Readying to take nations to court of they fail to deliver at the IMO

Developing nations look for legal routes to force climate action

Developing nations have turned to the international legal system in a bid to put pressure on nations to be more ambitious in their climate efforts, including work at the International Maritime Organization.


They are hoping that if UN work at the IMO and the UNFCCC fail to set tough targets that are in line with the Paris Agreement, it will provide another avenue to instigate change.

There are two separate actions that have been put forward.

In March this year Vanuatu led a call requesting the International Court of Justice to give an advisory opinion on the obligations of states in respect of climate change under international law.

Meanwhile a separate Coalition of Small Island States (COSIS) has been formed and put a similar request for an advisory opinion to a tribunal which exists to settle disputes relating to the UN Convention on the law of the sea.


While these two requests for an advisory opinion o not necessarily focus on shipping and the work at the IMO, there is understanding according to one green advocacy group, Opportunity Green, that if the outcomes of these requests fall in favour of developing countries it will enable them to force developed countries in a particular to take more action or even pay for their part in the climate problem.

Complexity simplified

The United Nations is certainly a complex set of about 15 entwined inter-governmental specialized agencies, all making decisions that can impact the other.


That is certainly clear in shipping as we know that the UN Framework Convention on Climate Change has pushed the IMO to strengthen its decarbonisation strategy,  with even the World Bank putting in reports on how monies from shipping can be used to speed that up, and small island member states pushing a tribunal formed under the UN CLOS to make countries act to reduce the impact of the environment on the oceans, notably through a reduction on how shipping impacts it through its emissions.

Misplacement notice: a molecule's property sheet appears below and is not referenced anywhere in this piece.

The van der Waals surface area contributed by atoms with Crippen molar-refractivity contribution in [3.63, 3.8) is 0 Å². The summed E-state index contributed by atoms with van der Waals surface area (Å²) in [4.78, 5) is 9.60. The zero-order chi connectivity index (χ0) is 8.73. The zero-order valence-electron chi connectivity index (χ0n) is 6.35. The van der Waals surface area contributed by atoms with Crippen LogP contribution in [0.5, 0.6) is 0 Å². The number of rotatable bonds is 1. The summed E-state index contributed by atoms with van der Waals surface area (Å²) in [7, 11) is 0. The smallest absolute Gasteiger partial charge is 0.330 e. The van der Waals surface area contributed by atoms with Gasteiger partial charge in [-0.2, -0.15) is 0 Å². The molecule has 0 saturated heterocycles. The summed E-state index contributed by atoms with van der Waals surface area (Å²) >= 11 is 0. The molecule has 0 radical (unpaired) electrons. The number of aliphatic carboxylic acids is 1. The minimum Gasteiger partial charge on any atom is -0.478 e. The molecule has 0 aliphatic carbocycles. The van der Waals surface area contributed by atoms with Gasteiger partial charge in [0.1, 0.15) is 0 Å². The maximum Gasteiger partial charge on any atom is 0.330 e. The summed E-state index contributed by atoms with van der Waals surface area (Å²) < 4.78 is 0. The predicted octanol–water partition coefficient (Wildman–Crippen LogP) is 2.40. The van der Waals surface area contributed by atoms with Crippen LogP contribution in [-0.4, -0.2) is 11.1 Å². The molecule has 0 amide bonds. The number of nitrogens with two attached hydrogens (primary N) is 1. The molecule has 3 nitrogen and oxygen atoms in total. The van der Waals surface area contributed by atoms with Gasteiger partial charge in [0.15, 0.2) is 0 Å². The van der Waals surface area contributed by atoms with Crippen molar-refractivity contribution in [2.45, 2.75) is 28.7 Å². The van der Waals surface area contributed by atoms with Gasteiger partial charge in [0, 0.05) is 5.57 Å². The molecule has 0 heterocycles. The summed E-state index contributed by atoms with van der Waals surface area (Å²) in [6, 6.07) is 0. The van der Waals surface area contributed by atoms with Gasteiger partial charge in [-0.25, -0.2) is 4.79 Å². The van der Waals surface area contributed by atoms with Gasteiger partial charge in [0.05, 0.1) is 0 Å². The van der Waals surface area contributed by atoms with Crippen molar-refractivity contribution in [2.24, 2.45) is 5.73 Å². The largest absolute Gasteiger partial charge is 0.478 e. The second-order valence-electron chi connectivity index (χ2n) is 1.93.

It will be no surprise then that the heads of UNFCCC and the UN are keen to encourage member state representatives at the IMO to be ambitious when they come to London for the 80th MEPC meeting.


It is easy to get buried in the detail of the UN systems, let alone the hundreds of acronyms, but the overriding aspect of the various main UN agencies is that it is formed by the people sent to the meetings by the member states that are signatories to the UN, therefore members, and subsequent signatories to the UN bodies and conventions, such as UNFCCC and UNCLOS.


There has always been the hope that nation states will echo their sentiments at UNFCCC in other UN bodies, but this has been far from the truth. Time and time again politics has trumped environment.


COSIS for example is hoping to get clarity on how wording in UNCLOS, which has a specific text calling on states to ensure ships are environmentally sound and the oceans are unpolluted, can force countries to make their own rules, and importantly give them power to take other member states to the international courts or tribunals if they are not doing enough.